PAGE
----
Two items today from yesterday’s FT Alphaville.
One was part of an ongoing dialogue about correlation having increased lately and the extent to which high frequency trading (HFT) and the popularity of ETFs might be contributing to the problem. Concerns over correlation sprang up in 2008 when “diversification didn’t work” and this has been a front burner topic ever since. It will not be a front burner topic forever however.
Whether it is HFT, ETFs or something else that has caused correlation to go up it will at some point recede. I’ve referred to this in the past, before the financial crisis, as an ebbing and flowing of correlations. Many things in the investment world ebb and flow and correlation is just one thing that does this.
In this case the correlation issue is simply a problem to be solved. A first step that anyone can do is to simply not expect inter-asset class relationships to remain constant. 2008 was a great example of why correlations go up and while the odds are against that magnitude of melt down in so many disparate asset classes it is possible. This is an argument against set and forget, if anyone still does that anymore.
One thing I’ve harped on WRT correlations has been the relative ineffectiveness of broad based funds with the idea being that the attributes of components get blended away in a broad based fund or components might be too small to move the needle. As two cases in point of countries I talk about all the time, in the last four years Norway’s OBX is up a little over 3% versus the iShares MSCI EAFE Index Fund which is down just over 20% and the Chile IPSA Index which is up 100% versus 37% for the iShares MSCI Emerging Markets Index Fund (EEM).
The attraction to both places many years ago was their fundamental differences from the US but these attributes simply don’t have enough of an impact on the broader indexes. This is the same point I have been making for a long time. The work for this part of the process is quite minimal. From there anyone investing in these countries, or any other individual countries, then needs to simply pay attention to what is going on. The third leg of the top down stool is obviously figuring the best way in which does take a lot of work.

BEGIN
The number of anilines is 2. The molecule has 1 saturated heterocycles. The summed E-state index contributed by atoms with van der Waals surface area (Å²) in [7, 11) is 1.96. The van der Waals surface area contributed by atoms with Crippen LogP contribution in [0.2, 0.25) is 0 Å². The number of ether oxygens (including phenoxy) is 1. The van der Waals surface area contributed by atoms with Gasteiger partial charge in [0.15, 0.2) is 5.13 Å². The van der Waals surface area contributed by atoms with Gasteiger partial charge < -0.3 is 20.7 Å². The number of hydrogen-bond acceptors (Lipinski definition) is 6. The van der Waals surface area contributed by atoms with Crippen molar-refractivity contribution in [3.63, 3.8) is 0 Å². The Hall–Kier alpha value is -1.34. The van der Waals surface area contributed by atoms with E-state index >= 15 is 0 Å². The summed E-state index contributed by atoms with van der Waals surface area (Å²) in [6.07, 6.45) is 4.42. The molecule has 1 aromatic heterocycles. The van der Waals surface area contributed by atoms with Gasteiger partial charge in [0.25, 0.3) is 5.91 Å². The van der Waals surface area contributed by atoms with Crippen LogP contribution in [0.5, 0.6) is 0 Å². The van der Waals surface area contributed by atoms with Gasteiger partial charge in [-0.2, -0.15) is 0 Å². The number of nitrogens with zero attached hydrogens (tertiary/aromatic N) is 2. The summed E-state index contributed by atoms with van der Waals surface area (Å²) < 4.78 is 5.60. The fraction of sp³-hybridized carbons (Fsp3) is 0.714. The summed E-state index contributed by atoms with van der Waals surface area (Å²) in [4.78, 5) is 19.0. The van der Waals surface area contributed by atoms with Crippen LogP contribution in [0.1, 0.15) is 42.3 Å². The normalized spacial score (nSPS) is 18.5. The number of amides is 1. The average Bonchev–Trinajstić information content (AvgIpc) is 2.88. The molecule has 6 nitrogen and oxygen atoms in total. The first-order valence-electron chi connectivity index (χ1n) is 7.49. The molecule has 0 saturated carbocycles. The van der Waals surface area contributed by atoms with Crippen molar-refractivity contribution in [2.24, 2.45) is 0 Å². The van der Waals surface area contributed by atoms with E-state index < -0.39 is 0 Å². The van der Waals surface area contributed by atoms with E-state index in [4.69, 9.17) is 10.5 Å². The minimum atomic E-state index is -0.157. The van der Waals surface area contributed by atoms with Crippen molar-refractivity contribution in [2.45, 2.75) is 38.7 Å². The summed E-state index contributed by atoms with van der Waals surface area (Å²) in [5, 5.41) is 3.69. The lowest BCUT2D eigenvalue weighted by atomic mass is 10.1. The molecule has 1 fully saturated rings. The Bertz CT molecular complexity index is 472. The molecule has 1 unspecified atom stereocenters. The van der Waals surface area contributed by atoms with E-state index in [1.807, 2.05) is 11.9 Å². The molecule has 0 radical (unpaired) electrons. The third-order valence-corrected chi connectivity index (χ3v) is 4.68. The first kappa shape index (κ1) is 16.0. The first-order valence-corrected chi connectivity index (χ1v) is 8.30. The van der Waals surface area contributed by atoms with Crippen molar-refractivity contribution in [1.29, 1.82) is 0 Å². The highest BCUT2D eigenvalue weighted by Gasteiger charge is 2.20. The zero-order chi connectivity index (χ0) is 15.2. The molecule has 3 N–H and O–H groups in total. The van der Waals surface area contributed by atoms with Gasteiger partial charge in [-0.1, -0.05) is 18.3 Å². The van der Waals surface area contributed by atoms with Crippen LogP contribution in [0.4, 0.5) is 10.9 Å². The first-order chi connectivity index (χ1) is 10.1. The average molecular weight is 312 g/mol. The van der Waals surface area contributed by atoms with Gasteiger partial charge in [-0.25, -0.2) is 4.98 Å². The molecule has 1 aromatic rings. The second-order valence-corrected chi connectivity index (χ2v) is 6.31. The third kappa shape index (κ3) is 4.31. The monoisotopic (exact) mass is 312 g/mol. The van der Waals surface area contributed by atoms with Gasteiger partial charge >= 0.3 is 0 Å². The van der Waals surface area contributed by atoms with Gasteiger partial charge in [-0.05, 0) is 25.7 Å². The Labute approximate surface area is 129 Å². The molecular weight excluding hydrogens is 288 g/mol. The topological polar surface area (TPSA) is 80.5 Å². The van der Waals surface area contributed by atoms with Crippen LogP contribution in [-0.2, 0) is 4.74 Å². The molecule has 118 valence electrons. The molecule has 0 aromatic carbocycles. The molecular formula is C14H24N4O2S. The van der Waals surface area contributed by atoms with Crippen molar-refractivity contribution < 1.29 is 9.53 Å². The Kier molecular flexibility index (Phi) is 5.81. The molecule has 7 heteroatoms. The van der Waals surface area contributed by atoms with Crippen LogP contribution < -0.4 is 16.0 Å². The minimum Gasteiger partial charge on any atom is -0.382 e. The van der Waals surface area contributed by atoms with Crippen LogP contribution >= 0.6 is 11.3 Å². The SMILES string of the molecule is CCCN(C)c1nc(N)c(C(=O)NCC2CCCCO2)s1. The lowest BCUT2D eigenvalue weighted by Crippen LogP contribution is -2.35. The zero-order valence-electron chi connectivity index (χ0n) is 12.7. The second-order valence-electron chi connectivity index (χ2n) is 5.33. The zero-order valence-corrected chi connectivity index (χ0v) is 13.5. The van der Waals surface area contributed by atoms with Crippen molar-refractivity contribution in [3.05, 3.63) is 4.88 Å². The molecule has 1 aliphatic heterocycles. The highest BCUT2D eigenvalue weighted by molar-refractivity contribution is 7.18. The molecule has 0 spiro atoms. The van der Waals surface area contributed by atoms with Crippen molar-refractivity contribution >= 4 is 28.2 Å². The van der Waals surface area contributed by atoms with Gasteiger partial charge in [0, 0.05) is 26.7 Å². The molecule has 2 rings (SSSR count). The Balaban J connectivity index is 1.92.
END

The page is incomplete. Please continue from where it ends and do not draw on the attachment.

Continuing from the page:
One solution to the correlation problem is thinking longer term about this which is something I’ve written about repeatedly. As mentioned the other day gold is up four or five fold in the last ten year versus a drop of 20-whatever-percent for the S&P 500 in that time. Gold also did well in 2008 going up 7% versus a 38% decline for the S&P 500. I’m not sure this was too shocking as gold is a fear-commodity far more than any other commodity. Commodities more tied to economic need did not do as well as gold, for the most part. As we all know, US treasury debt, cash and broad inverse index funds also did well in 2008.
What I think this is boiling down to is focusing on the longer term and understanding the current market situation to have a better chance of realizing what things might not work so that more suitable action can be taken.
The other item is much shorter, about George Soros’ investment in the Bombay Stock Exchange. Part of the modernization of some emerging markets will be financially as trading and investment products modernize. A while back I talked about publicly traded exchanges being part of the financial infrastructure of a country but as of yet none of the infrastructure ETFs have any publicly traded exchanges in them.
The picture is at the NYSE from up in the Squawk Nest from the one time was on the network live from the floor last November. Not a great picture, but not horrible either.